We all have deep, conditioned beliefs about ourselves that were taken on very early in life and subsequently affect our relationships.  The way these form is that some trauma occurs that creates strong emotions for you. (Note that an experience doesn’t have to be what many would consider devastating to be traumatic to you due to the emotional reaction.)  We then attached meaning to the emotion. 

For example, my dad spent a lot of time working and taking on overtime when I was young.  He didn’t take my brother and me to ball games or the zoo or on vacation or other things dads often do with their kids.  He did provide for shelter, food, education and all of the basic needs – so he wasn’t a “bad father” per se.  However, my perception was that he didn’t want to be bothered to spend time with me.  The meaning I internalized from his behavior was that I wasn’t important and he didn’t love me.  While he didn’t abuse me, these beliefs I developed were traumatic.

The trauma we experience and meaning we develop then become conditioned in us and lead to memorized beliefs, attitudes and behaviors – the feelings and reactions become habits.  If something occurs in a way that we perceive the same meaning, this ‘triggers’ the conditioned feelings and causes us to continue to react from similar emotions.  A trigger is a reflection of the earlier trauma/belief, and the similar reaction occurs because we haven’t yet resolved the past belief. 

Continuing my story, I went through a string of serious relationships with men where I sabotaged them through my own behavior because deep down I always felt it wasn’t “if” but “when” the relationship would end because I believed that I wasn’t important.  I would get close but not too close to protect myself – and because I wouldn’t get too close, eventually they wouldn’t spend as much time with me which would trigger the feelings of unimportance and reinforce my belief.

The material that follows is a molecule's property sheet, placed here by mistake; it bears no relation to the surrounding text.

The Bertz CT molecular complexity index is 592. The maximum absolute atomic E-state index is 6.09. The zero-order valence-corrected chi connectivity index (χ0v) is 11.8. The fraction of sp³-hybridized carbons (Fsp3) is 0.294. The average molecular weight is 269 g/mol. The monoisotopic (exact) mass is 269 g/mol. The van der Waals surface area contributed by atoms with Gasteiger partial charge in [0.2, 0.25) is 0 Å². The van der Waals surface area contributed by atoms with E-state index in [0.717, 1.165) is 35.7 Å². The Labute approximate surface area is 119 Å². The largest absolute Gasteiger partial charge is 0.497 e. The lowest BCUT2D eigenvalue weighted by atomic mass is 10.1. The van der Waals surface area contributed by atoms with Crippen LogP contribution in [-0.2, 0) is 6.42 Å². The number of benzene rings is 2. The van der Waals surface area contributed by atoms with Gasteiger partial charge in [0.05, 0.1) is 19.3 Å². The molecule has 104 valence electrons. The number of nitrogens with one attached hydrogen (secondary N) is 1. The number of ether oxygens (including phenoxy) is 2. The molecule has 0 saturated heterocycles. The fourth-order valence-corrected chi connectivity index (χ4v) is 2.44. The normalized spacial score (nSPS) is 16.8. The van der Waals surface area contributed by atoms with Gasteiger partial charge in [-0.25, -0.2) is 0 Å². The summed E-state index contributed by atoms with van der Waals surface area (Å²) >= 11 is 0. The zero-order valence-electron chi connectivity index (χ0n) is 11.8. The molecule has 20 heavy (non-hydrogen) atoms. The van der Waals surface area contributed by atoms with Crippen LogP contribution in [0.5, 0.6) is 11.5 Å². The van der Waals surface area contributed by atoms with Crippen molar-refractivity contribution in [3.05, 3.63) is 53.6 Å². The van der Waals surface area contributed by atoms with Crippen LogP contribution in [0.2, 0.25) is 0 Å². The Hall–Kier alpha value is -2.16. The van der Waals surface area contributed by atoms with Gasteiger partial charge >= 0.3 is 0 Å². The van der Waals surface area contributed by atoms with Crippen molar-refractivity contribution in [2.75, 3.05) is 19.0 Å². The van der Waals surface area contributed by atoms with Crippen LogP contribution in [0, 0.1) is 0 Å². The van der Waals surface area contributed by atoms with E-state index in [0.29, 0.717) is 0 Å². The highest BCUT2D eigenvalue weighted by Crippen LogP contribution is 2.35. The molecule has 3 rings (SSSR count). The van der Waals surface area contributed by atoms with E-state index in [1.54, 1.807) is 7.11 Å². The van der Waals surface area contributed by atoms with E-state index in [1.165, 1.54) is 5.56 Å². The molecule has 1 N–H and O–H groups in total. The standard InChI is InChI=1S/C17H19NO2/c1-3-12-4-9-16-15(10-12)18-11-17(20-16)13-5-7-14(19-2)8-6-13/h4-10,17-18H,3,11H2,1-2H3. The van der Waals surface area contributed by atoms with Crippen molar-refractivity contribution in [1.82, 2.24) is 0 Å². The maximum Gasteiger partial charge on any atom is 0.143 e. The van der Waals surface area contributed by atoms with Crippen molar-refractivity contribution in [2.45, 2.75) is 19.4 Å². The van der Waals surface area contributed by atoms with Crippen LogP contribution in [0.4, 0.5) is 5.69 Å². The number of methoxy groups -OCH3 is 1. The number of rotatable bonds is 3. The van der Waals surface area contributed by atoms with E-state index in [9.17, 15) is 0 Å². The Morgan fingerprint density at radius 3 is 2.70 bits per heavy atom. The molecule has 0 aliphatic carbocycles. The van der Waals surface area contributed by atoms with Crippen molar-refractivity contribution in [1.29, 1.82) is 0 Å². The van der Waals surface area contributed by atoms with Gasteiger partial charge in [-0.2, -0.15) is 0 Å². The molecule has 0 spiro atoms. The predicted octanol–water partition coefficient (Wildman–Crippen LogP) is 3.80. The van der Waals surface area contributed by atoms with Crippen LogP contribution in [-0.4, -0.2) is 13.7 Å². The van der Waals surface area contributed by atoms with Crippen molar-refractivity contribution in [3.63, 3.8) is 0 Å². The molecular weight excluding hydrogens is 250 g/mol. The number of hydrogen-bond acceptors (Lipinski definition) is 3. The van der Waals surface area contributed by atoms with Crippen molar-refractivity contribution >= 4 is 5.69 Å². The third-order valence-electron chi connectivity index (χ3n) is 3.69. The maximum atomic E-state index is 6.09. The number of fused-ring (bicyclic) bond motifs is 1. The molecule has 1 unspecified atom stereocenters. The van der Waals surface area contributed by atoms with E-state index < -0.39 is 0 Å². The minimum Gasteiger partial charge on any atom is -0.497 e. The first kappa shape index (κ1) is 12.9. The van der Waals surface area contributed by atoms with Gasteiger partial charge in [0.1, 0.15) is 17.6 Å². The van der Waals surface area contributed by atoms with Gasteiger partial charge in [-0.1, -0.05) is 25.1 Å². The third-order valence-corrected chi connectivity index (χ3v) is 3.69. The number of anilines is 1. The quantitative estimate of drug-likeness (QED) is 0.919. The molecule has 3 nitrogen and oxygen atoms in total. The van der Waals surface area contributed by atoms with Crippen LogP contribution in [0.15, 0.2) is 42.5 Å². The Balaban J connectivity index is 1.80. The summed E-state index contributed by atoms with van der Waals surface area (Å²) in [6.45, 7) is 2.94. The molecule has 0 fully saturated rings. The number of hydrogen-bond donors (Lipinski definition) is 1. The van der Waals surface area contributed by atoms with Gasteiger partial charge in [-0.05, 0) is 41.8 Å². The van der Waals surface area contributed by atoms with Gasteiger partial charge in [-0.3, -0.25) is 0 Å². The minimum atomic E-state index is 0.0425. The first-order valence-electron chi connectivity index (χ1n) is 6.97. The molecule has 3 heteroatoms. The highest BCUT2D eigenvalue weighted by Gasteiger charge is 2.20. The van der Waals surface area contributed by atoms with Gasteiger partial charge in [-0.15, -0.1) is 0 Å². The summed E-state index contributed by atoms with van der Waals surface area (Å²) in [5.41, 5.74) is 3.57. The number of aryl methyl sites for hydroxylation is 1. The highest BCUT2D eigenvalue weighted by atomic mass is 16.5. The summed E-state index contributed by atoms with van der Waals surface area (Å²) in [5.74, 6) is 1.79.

When the belief we develop is unresolved, we attract what reinforces the belief – if you feel you are not worthy enough to be loved, then you will attract a partner and friends that you perceive don’t love you enough.  Because until you change the belief in yourself, no one can love you enough – until you KNOW that you are worthy and you love yourself, no one else’s love can truly get in.

The first step in releasing a belief is to recognize the pattern of triggers and emotions.  This often leads to discovering the belief and what contributed to it, all the way back to the earlier trauma.  We then need to validate the emotions and meaning we tied to the trauma.  The feelings need to be expressed and accepted – first by you – in order to move through them.  And the trauma needs to be forgiven for you to move past it.  Then you need to share this with those you have a close relationship so that they can understand and be sensitive to the wounds you carry.

I always knew I didn’t have a good relationship with my dad, but through coaching I realized the belief I had developed and then discovered the “trauma” that caused it.  I forgave my dad and changed my belief to knowing that I am important – because I feel I am.  I have since told this to those important to me – and now to you!

This doesn’t mean that you won’t still be triggered by similar events or behaviors in the future – I still get hurt when I perceive that someone doesn’t want to spend time with me.  But if you are mindful of what is occurring inside you, you can choose to react in a different way – I tell myself that I am important and there is a really good reason why someone can’t spend time with me at the moment, but that doesn’t mean they don’t also think I am important.  The recognition gets sharper over time, and the reactions decrease.  Once you release old beliefs and recognize the real truth about the wonderful being that you are, your relationships will improve!

If you struggle with this, contact us – we can help you work through this!

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